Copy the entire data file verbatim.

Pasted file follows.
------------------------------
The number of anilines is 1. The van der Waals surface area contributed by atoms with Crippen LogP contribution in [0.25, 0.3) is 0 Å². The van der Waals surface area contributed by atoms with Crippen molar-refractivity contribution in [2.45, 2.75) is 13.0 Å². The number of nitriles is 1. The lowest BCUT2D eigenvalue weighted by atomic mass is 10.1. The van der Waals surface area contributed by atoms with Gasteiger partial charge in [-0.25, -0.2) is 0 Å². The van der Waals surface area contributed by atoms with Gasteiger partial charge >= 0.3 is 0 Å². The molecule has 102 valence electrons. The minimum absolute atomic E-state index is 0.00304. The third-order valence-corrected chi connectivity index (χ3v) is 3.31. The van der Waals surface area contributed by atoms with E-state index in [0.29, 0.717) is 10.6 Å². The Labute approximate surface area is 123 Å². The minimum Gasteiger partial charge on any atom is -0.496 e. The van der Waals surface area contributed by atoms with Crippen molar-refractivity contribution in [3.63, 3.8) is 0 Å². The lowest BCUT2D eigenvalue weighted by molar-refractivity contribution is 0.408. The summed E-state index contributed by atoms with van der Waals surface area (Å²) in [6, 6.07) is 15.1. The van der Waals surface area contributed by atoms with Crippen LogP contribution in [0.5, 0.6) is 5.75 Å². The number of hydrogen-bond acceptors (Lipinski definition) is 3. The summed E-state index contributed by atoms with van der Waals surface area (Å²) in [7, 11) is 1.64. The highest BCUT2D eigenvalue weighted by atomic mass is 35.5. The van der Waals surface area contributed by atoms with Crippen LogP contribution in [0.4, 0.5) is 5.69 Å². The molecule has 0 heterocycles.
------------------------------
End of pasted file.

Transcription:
The number of anilines is 1. The van der Waals surface area contributed by atoms with Crippen LogP contribution in [0.25, 0.3) is 0 Å². The van der Waals surface area contributed by atoms with Crippen molar-refractivity contribution in [2.45, 2.75) is 13.0 Å². The number of nitriles is 1. The lowest BCUT2D eigenvalue weighted by atomic mass is 10.1. The van der Waals surface area contributed by atoms with Gasteiger partial charge in [-0.25, -0.2) is 0 Å². The van der Waals surface area contributed by atoms with Gasteiger partial charge >= 0.3 is 0 Å². The molecule has 102 valence electrons. The minimum absolute atomic E-state index is 0.00304. The third-order valence-corrected chi connectivity index (χ3v) is 3.31. The van der Waals surface area contributed by atoms with E-state index in [0.29, 0.717) is 10.6 Å². The Labute approximate surface area is 123 Å². The minimum Gasteiger partial charge on any atom is -0.496 e. The van der Waals surface area contributed by atoms with Crippen molar-refractivity contribution in [3.63, 3.8) is 0 Å². The lowest BCUT2D eigenvalue weighted by molar-refractivity contribution is 0.408. The summed E-state index contributed by atoms with van der Waals surface area (Å²) in [6, 6.07) is 15.1. The van der Waals surface area contributed by atoms with Crippen LogP contribution in [0.5, 0.6) is 5.75 Å². The number of hydrogen-bond acceptors (Lipinski definition) is 3. The summed E-state index contributed by atoms with van der Waals surface area (Å²) in [7, 11) is 1.64. The highest BCUT2D eigenvalue weighted by atomic mass is 35.5. The van der Waals surface area contributed by atoms with Crippen LogP contribution in [0.4, 0.5) is 5.69 Å². The molecule has 0 heterocycles.